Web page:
Rachael Roizer

Rachael is a high school senior and the creator of Explore Neuro.

Addiction and the Brain

As an intricate system of neurons, interconnected circuits, and messages, the brain oversees cognitive and bodily function allowing us to live our lives. Neurons send and receive signals that connect throughout the nervous system, including the brain, the spinal cord, and the rest of the peripheral nervous system. Messages are sent through neurotransmitters across the synaptic gap between neurons and are recycled by transporters.  Substances like drugs and alcohol greatly influence the brain’s function by interfering with its circuitry and preventing full cognitive function. Some drugs can activate neurons, while others mimic the effect of natural chemicals. Altogether, dependence on substances affects the physical and psychological health of those suffering from addiction.  Parts of the Brain  Drugs alter the functioning of various parts of the brain. For instance, the basal ganglia are central to motivation through pleasurable activities which activate a reward circuit. Drugs, like cocaine, over-activate such circuits creating …

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Aphasia (Language and the Brain)

One of the central features of our lives as living creatures is our ability to communicate- particularly, our ability to use language. When learning about how our brain processes, understands and utilizes language, we can study various brain functions and psychological processes.  Evolutionarily, language is what makes us distinct from other species as our brains developed to be specialized for language function. The biological perspective of linguistics discusses language comprehension, production, and language as it relates to our evolution and traits as a species.  Aphasia  One way we study brain functions related to language is through the parts of the brain affected when one is diagnosed with aphasia. Some crucial parts of the brain necessary for language include the occipital lobe (the visual center at the back of the brain), the temporal lobe (the auditory center on the side of the brain), and the parietal lobe (which contains the motor …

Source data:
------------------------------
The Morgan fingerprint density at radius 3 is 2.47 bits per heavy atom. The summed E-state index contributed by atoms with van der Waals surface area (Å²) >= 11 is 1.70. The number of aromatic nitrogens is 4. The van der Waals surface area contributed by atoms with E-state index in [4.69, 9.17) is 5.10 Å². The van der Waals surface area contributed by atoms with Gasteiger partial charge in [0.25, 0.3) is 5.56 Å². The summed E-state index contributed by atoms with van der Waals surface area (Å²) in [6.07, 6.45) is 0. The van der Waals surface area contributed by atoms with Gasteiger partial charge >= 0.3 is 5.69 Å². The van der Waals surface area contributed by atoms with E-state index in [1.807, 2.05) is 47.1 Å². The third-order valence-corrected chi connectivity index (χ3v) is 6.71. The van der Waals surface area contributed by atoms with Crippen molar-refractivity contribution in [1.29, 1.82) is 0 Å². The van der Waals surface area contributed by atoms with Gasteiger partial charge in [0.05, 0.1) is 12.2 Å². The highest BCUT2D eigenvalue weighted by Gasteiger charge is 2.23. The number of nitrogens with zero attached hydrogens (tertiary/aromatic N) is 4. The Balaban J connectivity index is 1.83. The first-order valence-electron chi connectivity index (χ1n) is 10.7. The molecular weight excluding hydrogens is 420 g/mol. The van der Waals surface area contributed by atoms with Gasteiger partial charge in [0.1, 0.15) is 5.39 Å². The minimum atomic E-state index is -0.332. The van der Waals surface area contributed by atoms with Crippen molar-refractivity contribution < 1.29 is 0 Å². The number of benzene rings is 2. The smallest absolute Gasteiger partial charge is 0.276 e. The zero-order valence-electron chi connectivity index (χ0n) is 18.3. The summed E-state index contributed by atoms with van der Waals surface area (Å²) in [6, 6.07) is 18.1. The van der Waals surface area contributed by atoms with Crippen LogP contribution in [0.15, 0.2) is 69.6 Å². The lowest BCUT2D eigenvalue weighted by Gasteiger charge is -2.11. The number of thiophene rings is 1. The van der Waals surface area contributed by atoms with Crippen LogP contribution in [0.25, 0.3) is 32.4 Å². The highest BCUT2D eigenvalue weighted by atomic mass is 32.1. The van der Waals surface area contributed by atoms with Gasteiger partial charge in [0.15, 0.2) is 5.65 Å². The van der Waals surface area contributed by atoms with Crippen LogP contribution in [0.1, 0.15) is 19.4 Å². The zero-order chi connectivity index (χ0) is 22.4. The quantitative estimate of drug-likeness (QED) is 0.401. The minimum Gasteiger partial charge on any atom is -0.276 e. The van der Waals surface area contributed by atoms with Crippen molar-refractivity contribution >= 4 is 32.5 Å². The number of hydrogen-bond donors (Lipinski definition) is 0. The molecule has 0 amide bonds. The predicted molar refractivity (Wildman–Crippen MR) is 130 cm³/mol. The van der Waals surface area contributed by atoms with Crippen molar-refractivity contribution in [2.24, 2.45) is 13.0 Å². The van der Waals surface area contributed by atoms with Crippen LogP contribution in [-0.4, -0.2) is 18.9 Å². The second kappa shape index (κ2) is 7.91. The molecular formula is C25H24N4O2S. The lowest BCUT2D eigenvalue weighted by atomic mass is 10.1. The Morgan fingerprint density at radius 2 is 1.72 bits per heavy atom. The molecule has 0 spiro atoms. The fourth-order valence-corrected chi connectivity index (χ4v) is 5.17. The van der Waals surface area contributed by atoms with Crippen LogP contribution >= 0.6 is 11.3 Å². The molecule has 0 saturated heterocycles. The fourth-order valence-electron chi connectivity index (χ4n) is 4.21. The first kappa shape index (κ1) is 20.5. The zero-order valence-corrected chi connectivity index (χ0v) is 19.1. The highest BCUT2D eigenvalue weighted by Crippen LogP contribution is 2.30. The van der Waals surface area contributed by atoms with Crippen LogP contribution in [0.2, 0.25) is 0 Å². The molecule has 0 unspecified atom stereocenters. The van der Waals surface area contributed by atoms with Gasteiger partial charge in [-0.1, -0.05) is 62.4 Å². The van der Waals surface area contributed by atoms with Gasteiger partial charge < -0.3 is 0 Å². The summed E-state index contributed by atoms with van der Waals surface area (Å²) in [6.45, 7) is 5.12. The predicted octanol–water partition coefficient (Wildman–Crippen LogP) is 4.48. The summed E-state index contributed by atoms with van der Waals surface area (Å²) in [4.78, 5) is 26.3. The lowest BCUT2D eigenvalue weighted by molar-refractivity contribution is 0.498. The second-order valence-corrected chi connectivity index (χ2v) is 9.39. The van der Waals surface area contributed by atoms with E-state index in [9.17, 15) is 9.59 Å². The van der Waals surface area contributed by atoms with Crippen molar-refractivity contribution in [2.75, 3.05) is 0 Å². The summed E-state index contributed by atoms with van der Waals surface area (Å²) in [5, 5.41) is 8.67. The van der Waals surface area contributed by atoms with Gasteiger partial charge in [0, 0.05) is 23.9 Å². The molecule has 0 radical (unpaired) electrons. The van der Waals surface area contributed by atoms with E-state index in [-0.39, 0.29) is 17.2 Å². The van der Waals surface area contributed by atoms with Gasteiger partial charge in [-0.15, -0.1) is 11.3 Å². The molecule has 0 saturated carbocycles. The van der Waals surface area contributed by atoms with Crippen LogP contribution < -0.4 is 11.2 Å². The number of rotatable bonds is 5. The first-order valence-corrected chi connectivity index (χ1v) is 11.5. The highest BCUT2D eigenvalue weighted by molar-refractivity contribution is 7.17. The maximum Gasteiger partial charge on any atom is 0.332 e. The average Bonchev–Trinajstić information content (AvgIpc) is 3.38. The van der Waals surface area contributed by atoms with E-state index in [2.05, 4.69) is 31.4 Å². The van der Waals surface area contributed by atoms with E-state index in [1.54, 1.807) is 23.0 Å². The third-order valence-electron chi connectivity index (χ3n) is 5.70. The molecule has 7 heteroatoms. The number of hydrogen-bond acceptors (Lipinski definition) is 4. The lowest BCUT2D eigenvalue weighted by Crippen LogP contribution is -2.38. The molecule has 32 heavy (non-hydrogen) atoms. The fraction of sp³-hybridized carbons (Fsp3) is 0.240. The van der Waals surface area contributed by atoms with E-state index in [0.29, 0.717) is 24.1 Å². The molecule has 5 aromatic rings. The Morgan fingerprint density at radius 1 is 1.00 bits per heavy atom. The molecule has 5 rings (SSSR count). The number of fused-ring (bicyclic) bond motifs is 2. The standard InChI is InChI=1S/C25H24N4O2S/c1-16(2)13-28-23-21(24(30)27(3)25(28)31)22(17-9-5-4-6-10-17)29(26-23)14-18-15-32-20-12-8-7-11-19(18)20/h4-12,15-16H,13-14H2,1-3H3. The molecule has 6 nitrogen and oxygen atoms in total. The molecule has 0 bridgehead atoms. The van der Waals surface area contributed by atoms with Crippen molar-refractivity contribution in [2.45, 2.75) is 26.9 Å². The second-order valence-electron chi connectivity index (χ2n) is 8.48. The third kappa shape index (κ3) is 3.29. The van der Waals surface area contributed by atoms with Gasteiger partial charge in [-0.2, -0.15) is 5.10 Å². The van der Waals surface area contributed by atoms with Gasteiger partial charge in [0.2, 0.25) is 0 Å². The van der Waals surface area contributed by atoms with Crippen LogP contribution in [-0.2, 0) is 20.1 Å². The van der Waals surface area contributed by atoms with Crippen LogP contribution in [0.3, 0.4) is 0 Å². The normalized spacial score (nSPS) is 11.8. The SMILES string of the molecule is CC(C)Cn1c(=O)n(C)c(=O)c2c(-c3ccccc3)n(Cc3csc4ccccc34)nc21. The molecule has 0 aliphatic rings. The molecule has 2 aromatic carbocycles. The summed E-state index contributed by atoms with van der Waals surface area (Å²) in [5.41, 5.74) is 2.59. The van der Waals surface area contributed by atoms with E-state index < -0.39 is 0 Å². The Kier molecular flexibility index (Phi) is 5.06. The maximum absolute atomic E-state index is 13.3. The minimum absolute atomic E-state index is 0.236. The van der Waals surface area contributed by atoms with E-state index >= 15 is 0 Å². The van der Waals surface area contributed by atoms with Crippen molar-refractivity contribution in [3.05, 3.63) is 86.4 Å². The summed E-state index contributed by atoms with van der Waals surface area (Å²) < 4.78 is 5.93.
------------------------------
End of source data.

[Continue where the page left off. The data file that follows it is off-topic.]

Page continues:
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Psychological Development Through Life

clocks with silhouettes

Many of the concepts of psychology can be used to better understand how we develop through life. As we age, our nature and nurture impacts who we are, our parents’ behavior impacts our future actions, and our morality develops as we go through different life stages.  To begin with, much of our understanding of the world begins with what we observe in our childhoods. For instance, gender identity plays a large role in one’s development through perceived gender roles, which are a set of expected behaviors for male or females. Over time, children develop gender schemas, which are concepts that help children make sense of the world by categorizing characteristics. In doing so, children notice behaviors and appearances associated with men and women, which ultimately affects how they act.  In addition, the social learning theory states that we learn social behavior by observing and imitating and by being rewarded or …

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Special Ed Teaching and Social Work with Haley Alperin